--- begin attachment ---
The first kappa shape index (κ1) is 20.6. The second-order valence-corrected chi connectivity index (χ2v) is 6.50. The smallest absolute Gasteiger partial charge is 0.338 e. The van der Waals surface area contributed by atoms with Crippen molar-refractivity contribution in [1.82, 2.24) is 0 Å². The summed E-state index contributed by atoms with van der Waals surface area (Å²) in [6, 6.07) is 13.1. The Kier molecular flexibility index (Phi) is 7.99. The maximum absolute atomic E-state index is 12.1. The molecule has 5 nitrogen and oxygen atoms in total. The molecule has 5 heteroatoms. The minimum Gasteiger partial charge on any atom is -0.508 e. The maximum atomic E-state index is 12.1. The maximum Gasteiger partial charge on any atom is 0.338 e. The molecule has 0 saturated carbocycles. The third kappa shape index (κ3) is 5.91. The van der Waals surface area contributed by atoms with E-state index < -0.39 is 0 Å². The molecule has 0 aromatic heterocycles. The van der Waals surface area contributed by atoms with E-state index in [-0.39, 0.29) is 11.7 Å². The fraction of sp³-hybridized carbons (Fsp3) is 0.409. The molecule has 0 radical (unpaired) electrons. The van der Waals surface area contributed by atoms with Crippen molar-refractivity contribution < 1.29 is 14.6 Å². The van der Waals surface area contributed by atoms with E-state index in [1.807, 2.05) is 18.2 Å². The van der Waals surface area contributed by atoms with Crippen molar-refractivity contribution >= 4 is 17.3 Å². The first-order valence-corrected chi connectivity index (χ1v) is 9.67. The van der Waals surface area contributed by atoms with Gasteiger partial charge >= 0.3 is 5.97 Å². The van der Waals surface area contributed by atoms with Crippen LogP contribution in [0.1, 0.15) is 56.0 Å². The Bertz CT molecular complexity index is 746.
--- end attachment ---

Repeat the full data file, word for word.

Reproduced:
The first kappa shape index (κ1) is 20.6. The second-order valence-corrected chi connectivity index (χ2v) is 6.50. The smallest absolute Gasteiger partial charge is 0.338 e. The van der Waals surface area contributed by atoms with Crippen molar-refractivity contribution in [1.82, 2.24) is 0 Å². The summed E-state index contributed by atoms with van der Waals surface area (Å²) in [6, 6.07) is 13.1. The Kier molecular flexibility index (Phi) is 7.99. The maximum absolute atomic E-state index is 12.1. The molecule has 5 nitrogen and oxygen atoms in total. The molecule has 5 heteroatoms. The minimum Gasteiger partial charge on any atom is -0.508 e. The maximum atomic E-state index is 12.1. The maximum Gasteiger partial charge on any atom is 0.338 e. The molecule has 0 saturated carbocycles. The third kappa shape index (κ3) is 5.91. The van der Waals surface area contributed by atoms with E-state index < -0.39 is 0 Å². The molecule has 0 aromatic heterocycles. The van der Waals surface area contributed by atoms with E-state index in [-0.39, 0.29) is 11.7 Å². The fraction of sp³-hybridized carbons (Fsp3) is 0.409. The molecule has 0 radical (unpaired) electrons. The van der Waals surface area contributed by atoms with Crippen molar-refractivity contribution < 1.29 is 14.6 Å². The van der Waals surface area contributed by atoms with E-state index in [1.807, 2.05) is 18.2 Å². The van der Waals surface area contributed by atoms with Crippen molar-refractivity contribution >= 4 is 17.3 Å². The first-order valence-corrected chi connectivity index (χ1v) is 9.67. The van der Waals surface area contributed by atoms with Gasteiger partial charge >= 0.3 is 5.97 Å². The van der Waals surface area contributed by atoms with Crippen LogP contribution in [0.1, 0.15) is 56.0 Å². The Bertz CT molecular complexity index is 746.